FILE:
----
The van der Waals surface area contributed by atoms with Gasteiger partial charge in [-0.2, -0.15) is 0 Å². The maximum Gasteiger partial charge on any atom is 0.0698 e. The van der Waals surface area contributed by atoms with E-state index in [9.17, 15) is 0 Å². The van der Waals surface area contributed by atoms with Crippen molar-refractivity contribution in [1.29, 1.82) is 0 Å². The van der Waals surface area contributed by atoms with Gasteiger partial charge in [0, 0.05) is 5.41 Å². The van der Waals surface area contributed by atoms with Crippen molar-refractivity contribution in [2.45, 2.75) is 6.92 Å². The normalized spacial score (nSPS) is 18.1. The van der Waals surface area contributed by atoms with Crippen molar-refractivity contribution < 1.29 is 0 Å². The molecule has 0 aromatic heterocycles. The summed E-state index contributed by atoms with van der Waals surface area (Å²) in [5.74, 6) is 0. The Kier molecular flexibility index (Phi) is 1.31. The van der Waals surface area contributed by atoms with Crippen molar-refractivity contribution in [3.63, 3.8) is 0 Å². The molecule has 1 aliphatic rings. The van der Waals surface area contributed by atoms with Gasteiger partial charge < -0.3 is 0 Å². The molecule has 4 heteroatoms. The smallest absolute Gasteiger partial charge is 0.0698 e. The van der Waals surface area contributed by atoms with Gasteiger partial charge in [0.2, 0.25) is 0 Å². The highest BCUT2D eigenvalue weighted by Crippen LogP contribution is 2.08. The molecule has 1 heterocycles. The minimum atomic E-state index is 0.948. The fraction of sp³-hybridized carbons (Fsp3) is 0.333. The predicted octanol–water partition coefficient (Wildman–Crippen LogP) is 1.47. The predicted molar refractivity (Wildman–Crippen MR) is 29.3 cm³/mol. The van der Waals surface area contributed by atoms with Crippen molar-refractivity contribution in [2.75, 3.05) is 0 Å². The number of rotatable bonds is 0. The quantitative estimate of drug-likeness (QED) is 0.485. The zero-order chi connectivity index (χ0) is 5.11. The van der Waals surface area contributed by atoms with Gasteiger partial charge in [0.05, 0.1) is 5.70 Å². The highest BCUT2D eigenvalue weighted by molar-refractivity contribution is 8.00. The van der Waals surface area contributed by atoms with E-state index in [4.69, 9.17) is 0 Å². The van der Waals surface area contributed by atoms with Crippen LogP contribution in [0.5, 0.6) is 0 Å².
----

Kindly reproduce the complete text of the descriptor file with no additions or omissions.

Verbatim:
The van der Waals surface area contributed by atoms with Gasteiger partial charge in [-0.2, -0.15) is 0 Å². The maximum Gasteiger partial charge on any atom is 0.0698 e. The van der Waals surface area contributed by atoms with E-state index in [9.17, 15) is 0 Å². The van der Waals surface area contributed by atoms with Crippen molar-refractivity contribution in [1.29, 1.82) is 0 Å². The van der Waals surface area contributed by atoms with Gasteiger partial charge in [0, 0.05) is 5.41 Å². The van der Waals surface area contributed by atoms with Crippen molar-refractivity contribution in [2.45, 2.75) is 6.92 Å². The normalized spacial score (nSPS) is 18.1. The van der Waals surface area contributed by atoms with Crippen molar-refractivity contribution < 1.29 is 0 Å². The molecule has 0 aromatic heterocycles. The summed E-state index contributed by atoms with van der Waals surface area (Å²) in [5.74, 6) is 0. The Kier molecular flexibility index (Phi) is 1.31. The van der Waals surface area contributed by atoms with Crippen molar-refractivity contribution in [3.63, 3.8) is 0 Å². The molecule has 1 aliphatic rings. The van der Waals surface area contributed by atoms with Gasteiger partial charge < -0.3 is 0 Å². The molecule has 4 heteroatoms. The smallest absolute Gasteiger partial charge is 0.0698 e. The van der Waals surface area contributed by atoms with Gasteiger partial charge in [0.2, 0.25) is 0 Å². The highest BCUT2D eigenvalue weighted by Crippen LogP contribution is 2.08. The molecule has 1 heterocycles. The minimum atomic E-state index is 0.948. The fraction of sp³-hybridized carbons (Fsp3) is 0.333. The predicted octanol–water partition coefficient (Wildman–Crippen LogP) is 1.47. The predicted molar refractivity (Wildman–Crippen MR) is 29.3 cm³/mol. The van der Waals surface area contributed by atoms with Crippen molar-refractivity contribution in [2.75, 3.05) is 0 Å². The number of rotatable bonds is 0. The quantitative estimate of drug-likeness (QED) is 0.485. The zero-order chi connectivity index (χ0) is 5.11. The van der Waals surface area contributed by atoms with Gasteiger partial charge in [0.05, 0.1) is 5.70 Å². The highest BCUT2D eigenvalue weighted by molar-refractivity contribution is 8.00. The van der Waals surface area contributed by atoms with E-state index in [4.69, 9.17) is 0 Å². The van der Waals surface area contributed by atoms with Crippen LogP contribution in [0.5, 0.6) is 0 Å².